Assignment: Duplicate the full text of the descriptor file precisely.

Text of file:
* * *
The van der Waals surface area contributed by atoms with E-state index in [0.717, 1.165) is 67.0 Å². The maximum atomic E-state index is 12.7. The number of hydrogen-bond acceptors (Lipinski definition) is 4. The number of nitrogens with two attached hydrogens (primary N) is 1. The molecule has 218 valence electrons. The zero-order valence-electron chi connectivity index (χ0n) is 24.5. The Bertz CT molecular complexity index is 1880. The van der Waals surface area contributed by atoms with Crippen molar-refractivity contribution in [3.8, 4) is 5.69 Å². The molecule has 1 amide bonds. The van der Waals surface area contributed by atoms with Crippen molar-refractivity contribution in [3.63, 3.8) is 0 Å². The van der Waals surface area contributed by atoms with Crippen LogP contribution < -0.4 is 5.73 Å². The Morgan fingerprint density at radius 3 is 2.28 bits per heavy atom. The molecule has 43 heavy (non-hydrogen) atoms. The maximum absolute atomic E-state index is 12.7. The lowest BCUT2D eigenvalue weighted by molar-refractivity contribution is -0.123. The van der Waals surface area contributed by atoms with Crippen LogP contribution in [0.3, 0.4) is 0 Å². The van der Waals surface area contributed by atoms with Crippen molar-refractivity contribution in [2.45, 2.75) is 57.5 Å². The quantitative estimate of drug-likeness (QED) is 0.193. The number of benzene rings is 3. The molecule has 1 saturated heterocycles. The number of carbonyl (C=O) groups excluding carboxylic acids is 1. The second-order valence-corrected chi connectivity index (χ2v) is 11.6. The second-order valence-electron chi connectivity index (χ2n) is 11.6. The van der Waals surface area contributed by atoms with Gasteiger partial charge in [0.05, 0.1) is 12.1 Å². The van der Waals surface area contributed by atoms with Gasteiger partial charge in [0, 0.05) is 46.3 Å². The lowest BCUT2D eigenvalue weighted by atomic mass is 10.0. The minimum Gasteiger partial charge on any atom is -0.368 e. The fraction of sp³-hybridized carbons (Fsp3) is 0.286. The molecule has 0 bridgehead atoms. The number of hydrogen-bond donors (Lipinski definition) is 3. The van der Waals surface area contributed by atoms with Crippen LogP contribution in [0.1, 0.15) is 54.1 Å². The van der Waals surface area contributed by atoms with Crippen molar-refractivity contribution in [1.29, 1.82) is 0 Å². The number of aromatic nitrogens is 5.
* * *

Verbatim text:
The van der Waals surface area contributed by atoms with E-state index in [0.717, 1.165) is 67.0 Å². The maximum atomic E-state index is 12.7. The number of hydrogen-bond acceptors (Lipinski definition) is 4. The number of nitrogens with two attached hydrogens (primary N) is 1. The molecule has 218 valence electrons. The zero-order valence-electron chi connectivity index (χ0n) is 24.5. The Bertz CT molecular complexity index is 1880. The van der Waals surface area contributed by atoms with Crippen molar-refractivity contribution in [3.8, 4) is 5.69 Å². The molecule has 1 amide bonds. The van der Waals surface area contributed by atoms with Crippen molar-refractivity contribution in [3.63, 3.8) is 0 Å². The van der Waals surface area contributed by atoms with Crippen LogP contribution < -0.4 is 5.73 Å². The Morgan fingerprint density at radius 3 is 2.28 bits per heavy atom. The molecule has 43 heavy (non-hydrogen) atoms. The maximum absolute atomic E-state index is 12.7. The lowest BCUT2D eigenvalue weighted by molar-refractivity contribution is -0.123. The van der Waals surface area contributed by atoms with Crippen LogP contribution in [0.3, 0.4) is 0 Å². The van der Waals surface area contributed by atoms with Crippen molar-refractivity contribution in [2.45, 2.75) is 57.5 Å². The quantitative estimate of drug-likeness (QED) is 0.193. The number of benzene rings is 3. The molecule has 1 saturated heterocycles. The number of carbonyl (C=O) groups excluding carboxylic acids is 1. The second-order valence-corrected chi connectivity index (χ2v) is 11.6. The second-order valence-electron chi connectivity index (χ2n) is 11.6. The van der Waals surface area contributed by atoms with Gasteiger partial charge in [0.05, 0.1) is 12.1 Å². The van der Waals surface area contributed by atoms with Gasteiger partial charge in [0, 0.05) is 46.3 Å². The lowest BCUT2D eigenvalue weighted by atomic mass is 10.0. The minimum Gasteiger partial charge on any atom is -0.368 e. The fraction of sp³-hybridized carbons (Fsp3) is 0.286. The molecule has 0 bridgehead atoms. The number of hydrogen-bond donors (Lipinski definition) is 3. The van der Waals surface area contributed by atoms with Crippen LogP contribution in [0.1, 0.15) is 54.1 Å². The van der Waals surface area contributed by atoms with Crippen molar-refractivity contribution in [1.29, 1.82) is 0 Å². The number of aromatic nitrogens is 5.